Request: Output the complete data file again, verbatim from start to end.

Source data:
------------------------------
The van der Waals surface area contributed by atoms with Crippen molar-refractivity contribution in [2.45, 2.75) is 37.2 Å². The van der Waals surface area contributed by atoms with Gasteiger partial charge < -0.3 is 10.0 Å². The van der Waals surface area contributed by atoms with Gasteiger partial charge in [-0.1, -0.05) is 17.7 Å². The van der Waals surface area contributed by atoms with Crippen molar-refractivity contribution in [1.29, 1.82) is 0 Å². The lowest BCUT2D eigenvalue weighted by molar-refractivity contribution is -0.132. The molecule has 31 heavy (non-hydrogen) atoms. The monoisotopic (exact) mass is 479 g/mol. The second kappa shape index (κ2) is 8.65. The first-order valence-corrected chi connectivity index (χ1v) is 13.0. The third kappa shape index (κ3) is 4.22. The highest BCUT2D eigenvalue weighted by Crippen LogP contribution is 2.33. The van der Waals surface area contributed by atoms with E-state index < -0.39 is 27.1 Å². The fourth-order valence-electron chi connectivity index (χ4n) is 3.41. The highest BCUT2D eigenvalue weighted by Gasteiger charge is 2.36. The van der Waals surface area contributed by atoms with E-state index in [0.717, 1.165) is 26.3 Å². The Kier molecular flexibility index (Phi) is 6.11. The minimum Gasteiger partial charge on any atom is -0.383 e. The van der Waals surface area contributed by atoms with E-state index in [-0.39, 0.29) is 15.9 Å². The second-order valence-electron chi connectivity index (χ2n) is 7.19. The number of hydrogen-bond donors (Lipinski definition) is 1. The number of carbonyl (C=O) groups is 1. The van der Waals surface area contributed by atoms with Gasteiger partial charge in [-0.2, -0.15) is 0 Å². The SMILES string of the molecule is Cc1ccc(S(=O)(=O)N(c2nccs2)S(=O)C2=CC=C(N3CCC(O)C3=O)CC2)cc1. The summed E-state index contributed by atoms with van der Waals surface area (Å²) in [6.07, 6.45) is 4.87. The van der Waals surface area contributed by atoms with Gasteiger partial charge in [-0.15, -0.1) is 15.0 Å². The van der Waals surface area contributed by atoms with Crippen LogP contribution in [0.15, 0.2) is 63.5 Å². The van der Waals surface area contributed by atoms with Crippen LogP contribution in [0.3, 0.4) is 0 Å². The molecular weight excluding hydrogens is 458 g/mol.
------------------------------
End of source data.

The van der Waals surface area contributed by atoms with Crippen molar-refractivity contribution in [2.45, 2.75) is 37.2 Å². The van der Waals surface area contributed by atoms with Gasteiger partial charge < -0.3 is 10.0 Å². The van der Waals surface area contributed by atoms with Gasteiger partial charge in [-0.1, -0.05) is 17.7 Å². The van der Waals surface area contributed by atoms with Crippen molar-refractivity contribution in [1.29, 1.82) is 0 Å². The lowest BCUT2D eigenvalue weighted by molar-refractivity contribution is -0.132. The molecule has 31 heavy (non-hydrogen) atoms. The monoisotopic (exact) mass is 479 g/mol. The second kappa shape index (κ2) is 8.65. The first-order valence-corrected chi connectivity index (χ1v) is 13.0. The third kappa shape index (κ3) is 4.22. The highest BCUT2D eigenvalue weighted by Crippen LogP contribution is 2.33. The van der Waals surface area contributed by atoms with E-state index < -0.39 is 27.1 Å². The fourth-order valence-electron chi connectivity index (χ4n) is 3.41. The highest BCUT2D eigenvalue weighted by Gasteiger charge is 2.36. The van der Waals surface area contributed by atoms with E-state index in [0.717, 1.165) is 26.3 Å². The Kier molecular flexibility index (Phi) is 6.11. The minimum Gasteiger partial charge on any atom is -0.383 e. The van der Waals surface area contributed by atoms with E-state index in [-0.39, 0.29) is 15.9 Å². The second-order valence-electron chi connectivity index (χ2n) is 7.19. The number of hydrogen-bond donors (Lipinski definition) is 1. The number of carbonyl (C=O) groups is 1. The van der Waals surface area contributed by atoms with Gasteiger partial charge in [-0.2, -0.15) is 0 Å². The SMILES string of the molecule is Cc1ccc(S(=O)(=O)N(c2nccs2)S(=O)C2=CC=C(N3CCC(O)C3=O)CC2)cc1. The summed E-state index contributed by atoms with van der Waals surface area (Å²) in [6.07, 6.45) is 4.87. The van der Waals surface area contributed by atoms with Gasteiger partial charge in [-0.15, -0.1) is 15.0 Å². The van der Waals surface area contributed by atoms with Crippen LogP contribution in [0.15, 0.2) is 63.5 Å². The van der Waals surface area contributed by atoms with Crippen LogP contribution in [0.3, 0.4) is 0 Å². The molecular weight excluding hydrogens is 458 g/mol.